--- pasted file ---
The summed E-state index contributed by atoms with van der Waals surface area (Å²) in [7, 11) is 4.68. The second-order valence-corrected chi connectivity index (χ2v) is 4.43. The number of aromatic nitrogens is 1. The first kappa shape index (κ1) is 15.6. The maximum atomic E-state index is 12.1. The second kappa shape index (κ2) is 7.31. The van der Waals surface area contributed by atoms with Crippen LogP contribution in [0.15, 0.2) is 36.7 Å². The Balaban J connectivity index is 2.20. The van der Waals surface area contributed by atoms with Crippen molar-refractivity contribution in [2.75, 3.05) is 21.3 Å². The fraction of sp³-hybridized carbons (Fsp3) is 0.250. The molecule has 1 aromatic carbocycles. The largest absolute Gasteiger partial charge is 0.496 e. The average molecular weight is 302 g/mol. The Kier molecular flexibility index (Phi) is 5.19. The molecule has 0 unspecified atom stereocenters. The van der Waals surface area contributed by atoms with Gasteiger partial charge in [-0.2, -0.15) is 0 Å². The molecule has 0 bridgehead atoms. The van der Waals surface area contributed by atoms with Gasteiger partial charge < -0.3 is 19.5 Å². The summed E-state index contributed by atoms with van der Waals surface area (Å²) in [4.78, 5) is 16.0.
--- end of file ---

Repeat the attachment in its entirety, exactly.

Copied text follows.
The summed E-state index contributed by atoms with van der Waals surface area (Å²) in [7, 11) is 4.68. The second-order valence-corrected chi connectivity index (χ2v) is 4.43. The number of aromatic nitrogens is 1. The first kappa shape index (κ1) is 15.6. The maximum atomic E-state index is 12.1. The second kappa shape index (κ2) is 7.31. The van der Waals surface area contributed by atoms with Crippen LogP contribution in [0.15, 0.2) is 36.7 Å². The Balaban J connectivity index is 2.20. The van der Waals surface area contributed by atoms with Crippen molar-refractivity contribution in [2.75, 3.05) is 21.3 Å². The fraction of sp³-hybridized carbons (Fsp3) is 0.250. The molecule has 1 aromatic carbocycles. The largest absolute Gasteiger partial charge is 0.496 e. The average molecular weight is 302 g/mol. The Kier molecular flexibility index (Phi) is 5.19. The molecule has 0 unspecified atom stereocenters. The van der Waals surface area contributed by atoms with Gasteiger partial charge in [-0.2, -0.15) is 0 Å². The molecule has 0 bridgehead atoms. The van der Waals surface area contributed by atoms with Gasteiger partial charge < -0.3 is 19.5 Å². The summed E-state index contributed by atoms with van der Waals surface area (Å²) in [4.78, 5) is 16.0.